Guilty plea and 98 months for woman who struck and killed Wayzata officer
The woman who struck and killed Wayzata Police officer William Mathews pleaded guilty and was immediately sentenced to 98 months in prison, Hennepin County Attorney Mike Freeman announced Friday.
Beth Freeman, 54, of Mound, agreed to plead guilty to criminal vehicular homicide-operating a vehicle with negligence-under the influence of a controlled substance. In return for the guilty plea, another count of criminal vehicular homicide and driving after cancellation, were dropped.
Freeman has five criminal history points for previous felony convictions, which made her recommended sentence under the Minnesota Sentencing Guidelines the 98 months. It will be served concurrently with her 17 month prison term handed down in November for felony drug possession. She is not related to county attorney Freeman.
During her guilty plea before Hennepin County District Court Judge Tamara Garcia Friday morning, Freeman admitted that in the early afternoon of Sept. 8 she was driving on U.S. Highway 12 in Wayzata and that she had used cocaine a couple days before and there still was cocaine in her system, so her ability to drive was impaired.
Freeman also admitted that she did not see the 47-year-old Wayzata police officer, who was picking up debris on the highway, “until he stood up.” She agreed with Assistant Hennepin County Attorney Thad Tudor’s question that she was driving her car in a negligent manner.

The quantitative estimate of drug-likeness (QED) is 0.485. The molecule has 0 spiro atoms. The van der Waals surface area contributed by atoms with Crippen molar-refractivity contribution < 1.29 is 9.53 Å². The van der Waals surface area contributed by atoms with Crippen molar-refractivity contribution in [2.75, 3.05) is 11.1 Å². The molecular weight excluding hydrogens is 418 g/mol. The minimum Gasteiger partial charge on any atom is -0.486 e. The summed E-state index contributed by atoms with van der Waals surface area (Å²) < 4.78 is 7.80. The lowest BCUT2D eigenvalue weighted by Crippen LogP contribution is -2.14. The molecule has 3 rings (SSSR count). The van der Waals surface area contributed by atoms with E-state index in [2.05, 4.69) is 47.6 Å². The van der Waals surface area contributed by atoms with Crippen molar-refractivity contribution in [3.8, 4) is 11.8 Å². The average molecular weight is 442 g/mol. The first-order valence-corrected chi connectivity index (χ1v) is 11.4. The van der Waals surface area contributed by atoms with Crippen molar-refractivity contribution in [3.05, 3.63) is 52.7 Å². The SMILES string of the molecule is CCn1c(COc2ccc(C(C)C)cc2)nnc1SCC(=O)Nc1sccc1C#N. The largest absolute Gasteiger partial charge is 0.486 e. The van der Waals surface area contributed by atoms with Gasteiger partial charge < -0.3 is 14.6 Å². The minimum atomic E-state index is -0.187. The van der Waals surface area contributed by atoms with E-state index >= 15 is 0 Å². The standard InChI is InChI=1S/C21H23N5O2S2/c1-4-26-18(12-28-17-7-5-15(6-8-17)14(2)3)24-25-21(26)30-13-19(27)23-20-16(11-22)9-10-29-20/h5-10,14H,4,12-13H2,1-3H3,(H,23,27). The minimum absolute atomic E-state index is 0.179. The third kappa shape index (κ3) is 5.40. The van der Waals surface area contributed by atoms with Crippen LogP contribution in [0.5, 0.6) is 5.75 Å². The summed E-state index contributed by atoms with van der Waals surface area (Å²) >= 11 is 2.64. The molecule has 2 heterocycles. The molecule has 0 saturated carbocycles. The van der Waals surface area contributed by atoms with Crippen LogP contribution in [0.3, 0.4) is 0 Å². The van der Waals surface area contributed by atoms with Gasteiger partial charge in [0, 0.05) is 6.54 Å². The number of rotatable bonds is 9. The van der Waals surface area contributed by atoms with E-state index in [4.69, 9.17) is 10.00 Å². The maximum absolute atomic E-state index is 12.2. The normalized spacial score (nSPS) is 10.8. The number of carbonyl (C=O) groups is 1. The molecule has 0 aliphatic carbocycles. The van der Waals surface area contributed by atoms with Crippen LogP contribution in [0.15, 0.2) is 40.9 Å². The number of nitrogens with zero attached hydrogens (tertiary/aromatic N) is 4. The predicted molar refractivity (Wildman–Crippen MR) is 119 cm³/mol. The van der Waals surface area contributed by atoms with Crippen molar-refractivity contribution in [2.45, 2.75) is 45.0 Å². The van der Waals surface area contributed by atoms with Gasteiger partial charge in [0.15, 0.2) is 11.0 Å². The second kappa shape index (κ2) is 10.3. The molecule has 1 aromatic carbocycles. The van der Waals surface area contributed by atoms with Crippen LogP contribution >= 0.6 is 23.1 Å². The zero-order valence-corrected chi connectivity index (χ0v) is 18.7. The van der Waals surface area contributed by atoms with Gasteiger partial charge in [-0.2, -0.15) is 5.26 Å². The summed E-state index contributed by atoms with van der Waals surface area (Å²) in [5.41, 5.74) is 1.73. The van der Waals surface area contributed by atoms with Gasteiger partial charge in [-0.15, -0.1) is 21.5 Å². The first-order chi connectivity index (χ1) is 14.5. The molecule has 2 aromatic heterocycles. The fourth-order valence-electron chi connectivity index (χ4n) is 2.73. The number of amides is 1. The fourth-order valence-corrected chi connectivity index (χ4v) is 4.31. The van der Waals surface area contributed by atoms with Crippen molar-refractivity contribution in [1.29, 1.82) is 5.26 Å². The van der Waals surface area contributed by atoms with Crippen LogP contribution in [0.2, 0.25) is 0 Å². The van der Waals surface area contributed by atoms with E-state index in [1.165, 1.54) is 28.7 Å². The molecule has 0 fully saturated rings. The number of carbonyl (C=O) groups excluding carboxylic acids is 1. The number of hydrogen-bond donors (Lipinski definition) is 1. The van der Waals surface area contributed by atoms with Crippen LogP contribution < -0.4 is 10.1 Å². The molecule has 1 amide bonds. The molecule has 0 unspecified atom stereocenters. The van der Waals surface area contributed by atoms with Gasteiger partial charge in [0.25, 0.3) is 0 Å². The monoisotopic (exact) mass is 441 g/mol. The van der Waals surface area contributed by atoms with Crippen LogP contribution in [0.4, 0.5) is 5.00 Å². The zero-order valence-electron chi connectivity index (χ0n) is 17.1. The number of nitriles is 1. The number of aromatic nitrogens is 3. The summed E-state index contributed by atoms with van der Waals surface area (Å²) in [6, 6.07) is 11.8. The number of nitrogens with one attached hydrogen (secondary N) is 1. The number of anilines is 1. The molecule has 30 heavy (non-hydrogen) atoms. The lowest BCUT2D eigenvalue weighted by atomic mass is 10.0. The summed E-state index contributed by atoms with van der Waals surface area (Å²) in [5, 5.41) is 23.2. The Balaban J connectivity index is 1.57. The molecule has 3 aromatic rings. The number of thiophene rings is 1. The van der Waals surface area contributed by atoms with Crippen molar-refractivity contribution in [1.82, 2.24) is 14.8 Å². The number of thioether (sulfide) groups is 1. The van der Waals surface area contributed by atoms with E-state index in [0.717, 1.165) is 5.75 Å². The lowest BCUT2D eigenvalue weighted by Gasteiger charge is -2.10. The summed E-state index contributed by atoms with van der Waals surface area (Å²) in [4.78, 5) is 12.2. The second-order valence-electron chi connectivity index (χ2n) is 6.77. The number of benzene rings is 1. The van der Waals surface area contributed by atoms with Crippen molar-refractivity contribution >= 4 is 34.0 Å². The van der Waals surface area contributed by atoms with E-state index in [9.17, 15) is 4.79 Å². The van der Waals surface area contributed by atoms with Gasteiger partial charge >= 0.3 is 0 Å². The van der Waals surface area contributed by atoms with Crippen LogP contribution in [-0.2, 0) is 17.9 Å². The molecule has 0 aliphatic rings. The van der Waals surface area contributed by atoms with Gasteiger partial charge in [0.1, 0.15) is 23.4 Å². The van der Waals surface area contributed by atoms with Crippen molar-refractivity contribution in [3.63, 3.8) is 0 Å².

In her victim impact statement, Mathews’ wife, Shawn, filled in the details, saying that Freeman’s inattention to the road meant that when she struck Officer Mathews, she severed his spinal cord, lacerated all of his organs and broke many of his bones.
“The selfish act of getting behind the wheel without a license and (under the influence) was cold and malicious,” Shawn Mathews told the judge. “Bill was taken in the sweet spot of his life.”
The couple’s son Wyatt, who was seven at the time of the accident, was dressed in a specially fitted Wayzata Police officer’s uniform and told Judge Garcia that he can no longer play with his father.
“That makes me feel sad and lonely,” he said. “Her actions changed my life forever.”
Judge Garcia asked all of the police officers in the courtroom to stand and thanked the dozen who did for their service.
“I hold myself accountable for this accident and the heartbreaking results that followed where a good officer in the community lost his life and, most importantly, a wife lost her husband and a son lost his father, ” Freeman said when asked if she wanted to say anything.
After the sentencing, she was taken back to the women’s prison in Shakopee.